How about the female Mercenary? Still muscular, or more the brainy type? What’s her back story? The Night Club Singer might be something of a lounge lizard type in a polyester leisure suit. And the male Clown could be sad like Emmett Kelly, sleazy like Krusty the Clown, or evil like Pennywise the Clown in Stephen King’s “It.” The key to this trick is that our own preconceptions add far more material to our mental images than the actual information we specifically developed, which so far were only only vocation and gender.
Due to this subconscious initiative, our characters are starting to get a little more intriguing, just by adding and mixing genders. What happens if we throw another variable into the mix, say, age? Let’s pick four ages arbitrarily: 35, 53, 82, and 7. Now let’s assign them to the characters.
We have a female Bush Pilot (35), a female Mercenary (53), a male Night Club Singer (82), and a male Clown (7). How does the addition of age change your mental images?
What if we mix it up again? Let’s make the Bush Pilot 7 years old, the Mercenary 82, the Night Club Singer 53, and the Clown 35. What do you picture now?
It would be hard for a writer not to find something interesting to say about a seven-year-old female Bush Pilot or an eighty-two year old female Mercenary.
What we’ve just discovered is that the best way to break out of your own mind and its cliché creations is to simply mix and match a few attributes. Suddenly your characters take on a life of their own and suggest all kinds of interesting back-stories, attitudes, and mannerisms.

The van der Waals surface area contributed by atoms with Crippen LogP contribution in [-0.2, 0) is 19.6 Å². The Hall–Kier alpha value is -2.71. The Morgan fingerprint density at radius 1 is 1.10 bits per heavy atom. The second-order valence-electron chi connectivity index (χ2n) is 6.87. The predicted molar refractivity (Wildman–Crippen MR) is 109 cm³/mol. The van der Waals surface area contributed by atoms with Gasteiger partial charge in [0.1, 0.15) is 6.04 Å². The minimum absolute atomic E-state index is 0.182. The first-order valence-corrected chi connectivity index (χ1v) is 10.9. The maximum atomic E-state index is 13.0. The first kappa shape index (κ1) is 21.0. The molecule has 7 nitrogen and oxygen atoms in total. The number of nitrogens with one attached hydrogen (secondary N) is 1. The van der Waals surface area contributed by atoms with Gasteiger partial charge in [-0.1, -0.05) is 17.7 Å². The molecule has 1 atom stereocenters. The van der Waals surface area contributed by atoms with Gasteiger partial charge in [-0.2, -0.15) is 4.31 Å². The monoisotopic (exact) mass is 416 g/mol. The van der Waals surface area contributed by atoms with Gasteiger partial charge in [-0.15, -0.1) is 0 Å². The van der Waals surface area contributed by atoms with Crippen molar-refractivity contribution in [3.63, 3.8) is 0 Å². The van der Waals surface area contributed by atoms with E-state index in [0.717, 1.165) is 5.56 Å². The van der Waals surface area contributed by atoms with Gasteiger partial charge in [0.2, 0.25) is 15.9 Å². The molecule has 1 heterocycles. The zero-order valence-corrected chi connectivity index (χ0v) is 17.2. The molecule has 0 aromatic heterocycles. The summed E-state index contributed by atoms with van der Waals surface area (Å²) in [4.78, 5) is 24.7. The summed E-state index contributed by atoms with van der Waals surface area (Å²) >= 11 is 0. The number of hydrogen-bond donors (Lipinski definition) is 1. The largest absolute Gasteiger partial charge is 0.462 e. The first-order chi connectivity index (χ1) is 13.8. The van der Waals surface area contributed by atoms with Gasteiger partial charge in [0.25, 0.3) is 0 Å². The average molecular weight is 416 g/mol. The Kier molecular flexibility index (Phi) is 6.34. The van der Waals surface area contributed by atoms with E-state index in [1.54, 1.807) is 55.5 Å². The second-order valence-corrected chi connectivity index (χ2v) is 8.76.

Now consider that we have only been playing with three attributes. In fact, there are hundreds, perhaps thousands of attributes from which we might select. These might include educational level, race, disabilities, exceptional abilities, special skills, hobbies, religious affiliation, family ties, prejudices, unusual eating habits, sexual preference, and on and on. And each of these can be initially assigned in typical fashion, then mixed and matched. Using this simple technique, anyone can create truly intriguing and memorable characters.
Perhaps the most interesting thing in all of this is that we have become so wrapped up in these fascinating people that we have completely forgotten about structure! In fact, we don’t even know who is the Hero, Protagonist, or Main Character!
So, imagine…. What would this story be like if we chose the seven-year-old female Bush Pilot as the Hero. How about the eighty-two year old female Mercenary? Can you picture the 53-year-old male Night Club Singer as Hero, or the thirty-five year old male Clown?
Many authors come to a story with a main character in mind and can use this technique to break out of developing a stereotypical one. Other authors are more interested in the events or setting of their stories and discover their characters (including who is the main character) in the process of working out the plot. In that case, using this technique provides them with a whole cast of intriguing characters from which to choose the Hero.
The bottom line is that whether you have some or all of your characters in mind from the get-go or start with a story concept and create your characters along the way, these character development tricks will help you come up with the people you need to populate your story and ensure they are both fresh and real.